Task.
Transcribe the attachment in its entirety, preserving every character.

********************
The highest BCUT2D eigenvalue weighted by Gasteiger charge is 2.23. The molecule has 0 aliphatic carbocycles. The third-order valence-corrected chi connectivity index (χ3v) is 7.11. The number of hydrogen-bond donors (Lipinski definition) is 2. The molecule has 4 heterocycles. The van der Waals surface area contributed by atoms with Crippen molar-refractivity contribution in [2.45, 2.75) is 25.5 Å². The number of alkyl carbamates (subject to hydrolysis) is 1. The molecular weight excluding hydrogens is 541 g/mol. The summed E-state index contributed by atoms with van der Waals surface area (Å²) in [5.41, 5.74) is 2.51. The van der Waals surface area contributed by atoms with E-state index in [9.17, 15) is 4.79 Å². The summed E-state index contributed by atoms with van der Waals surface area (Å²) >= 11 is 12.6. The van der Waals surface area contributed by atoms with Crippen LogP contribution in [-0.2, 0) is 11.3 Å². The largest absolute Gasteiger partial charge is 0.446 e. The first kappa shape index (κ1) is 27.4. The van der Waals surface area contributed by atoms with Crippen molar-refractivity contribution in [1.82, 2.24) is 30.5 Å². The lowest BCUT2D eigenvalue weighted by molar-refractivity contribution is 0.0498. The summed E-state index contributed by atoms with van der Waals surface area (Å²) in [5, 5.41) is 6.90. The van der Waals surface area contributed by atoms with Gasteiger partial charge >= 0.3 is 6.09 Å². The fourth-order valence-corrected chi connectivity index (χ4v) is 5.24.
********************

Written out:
The highest BCUT2D eigenvalue weighted by Gasteiger charge is 2.23. The molecule has 0 aliphatic carbocycles. The third-order valence-corrected chi connectivity index (χ3v) is 7.11. The number of hydrogen-bond donors (Lipinski definition) is 2. The molecule has 4 heterocycles. The van der Waals surface area contributed by atoms with Crippen molar-refractivity contribution in [2.45, 2.75) is 25.5 Å². The number of alkyl carbamates (subject to hydrolysis) is 1. The molecular weight excluding hydrogens is 541 g/mol. The summed E-state index contributed by atoms with van der Waals surface area (Å²) in [5.41, 5.74) is 2.51. The van der Waals surface area contributed by atoms with E-state index in [9.17, 15) is 4.79 Å². The summed E-state index contributed by atoms with van der Waals surface area (Å²) >= 11 is 12.6. The van der Waals surface area contributed by atoms with Crippen LogP contribution in [-0.2, 0) is 11.3 Å². The largest absolute Gasteiger partial charge is 0.446 e. The first kappa shape index (κ1) is 27.4. The van der Waals surface area contributed by atoms with Crippen molar-refractivity contribution in [1.82, 2.24) is 30.5 Å². The lowest BCUT2D eigenvalue weighted by molar-refractivity contribution is 0.0498. The summed E-state index contributed by atoms with van der Waals surface area (Å²) in [5, 5.41) is 6.90. The van der Waals surface area contributed by atoms with Gasteiger partial charge >= 0.3 is 6.09 Å². The fourth-order valence-corrected chi connectivity index (χ4v) is 5.24.